At a time when we should be focussed on building a robust agriculture system that can cope with global climate changes, we …. insist that farmers work with one hand tied behind their back.
Just last month, the Court of Justice of the European Union ruled that a novel plant breeding method known as CRISPR/Cas should be regulated in the same way as ‘traditional’ genetically modified (GM) crops.
The regulations that govern the use of GM technology at [the] EU level have served only to halt research and development on GM in Europe with no credible scientific evidence for such a go-slow.
Now, some would seek to use the same restrictive regulations to halt this new technology.
We also note the Irish government’s recent decision to prohibit the cultivation of genetically modified crops in Ireland. As the rubber-stamping of an EU directive, this was heralded as “copper-fastening” Ireland’s GM cultivation-free status.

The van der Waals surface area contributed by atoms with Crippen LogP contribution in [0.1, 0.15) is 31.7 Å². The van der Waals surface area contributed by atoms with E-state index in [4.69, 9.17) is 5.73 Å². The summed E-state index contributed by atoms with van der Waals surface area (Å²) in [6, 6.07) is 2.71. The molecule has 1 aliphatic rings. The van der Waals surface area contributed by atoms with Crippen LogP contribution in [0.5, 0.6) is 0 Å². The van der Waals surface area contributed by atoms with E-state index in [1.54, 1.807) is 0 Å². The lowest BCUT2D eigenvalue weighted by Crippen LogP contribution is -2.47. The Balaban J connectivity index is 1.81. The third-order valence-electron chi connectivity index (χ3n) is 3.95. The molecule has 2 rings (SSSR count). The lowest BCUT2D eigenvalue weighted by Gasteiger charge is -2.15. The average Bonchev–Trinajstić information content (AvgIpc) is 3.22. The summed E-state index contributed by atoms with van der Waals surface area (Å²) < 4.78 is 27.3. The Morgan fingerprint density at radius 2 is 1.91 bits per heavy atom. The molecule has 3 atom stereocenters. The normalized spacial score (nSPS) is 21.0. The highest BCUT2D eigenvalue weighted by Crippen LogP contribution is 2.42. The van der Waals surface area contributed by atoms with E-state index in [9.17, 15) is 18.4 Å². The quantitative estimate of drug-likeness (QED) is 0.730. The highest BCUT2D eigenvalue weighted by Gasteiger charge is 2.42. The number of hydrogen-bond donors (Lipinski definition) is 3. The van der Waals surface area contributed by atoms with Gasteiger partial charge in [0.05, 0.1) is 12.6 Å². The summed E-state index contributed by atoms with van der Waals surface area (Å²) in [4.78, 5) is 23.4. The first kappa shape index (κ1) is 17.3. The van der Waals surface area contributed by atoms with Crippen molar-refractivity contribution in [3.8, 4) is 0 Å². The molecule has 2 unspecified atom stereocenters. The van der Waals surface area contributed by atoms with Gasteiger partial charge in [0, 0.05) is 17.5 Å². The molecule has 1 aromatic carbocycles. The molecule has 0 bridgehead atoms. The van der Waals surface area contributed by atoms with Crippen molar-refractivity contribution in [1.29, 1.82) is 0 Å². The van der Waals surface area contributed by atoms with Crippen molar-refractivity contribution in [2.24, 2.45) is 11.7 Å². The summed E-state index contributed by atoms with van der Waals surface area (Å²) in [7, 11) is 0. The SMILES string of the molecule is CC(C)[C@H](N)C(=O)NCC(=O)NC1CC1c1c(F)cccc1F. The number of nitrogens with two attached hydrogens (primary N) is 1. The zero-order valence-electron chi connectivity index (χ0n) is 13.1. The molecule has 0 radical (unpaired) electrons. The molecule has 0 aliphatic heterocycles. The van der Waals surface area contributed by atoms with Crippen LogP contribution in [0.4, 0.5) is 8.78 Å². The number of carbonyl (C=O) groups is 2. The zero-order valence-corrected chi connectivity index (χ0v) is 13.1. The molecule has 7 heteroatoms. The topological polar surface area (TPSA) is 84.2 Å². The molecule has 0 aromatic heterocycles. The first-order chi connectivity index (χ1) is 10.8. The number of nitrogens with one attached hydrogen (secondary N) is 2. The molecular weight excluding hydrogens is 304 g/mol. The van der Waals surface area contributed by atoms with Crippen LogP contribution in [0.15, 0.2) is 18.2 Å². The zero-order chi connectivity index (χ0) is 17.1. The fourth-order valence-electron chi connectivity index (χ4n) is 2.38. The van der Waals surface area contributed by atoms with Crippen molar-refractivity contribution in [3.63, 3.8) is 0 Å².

[C]ultivating GM crops …. has reduced pesticide application in agriculture by 6191 million kg worldwide for the first 20 years of their use (1996-2015). The technology has also reduced greenhouse gas emissions from agriculture equivalent to taking 11.9 million cars off the roads.
A report on 18 June highlighted how Ireland is ranked “second worst in EU for tackling climate change” and will not meet EU 2020 commitments ….
Read full, original article: ‘Ireland’s decision to prohibit GM crops doesn’t make sense’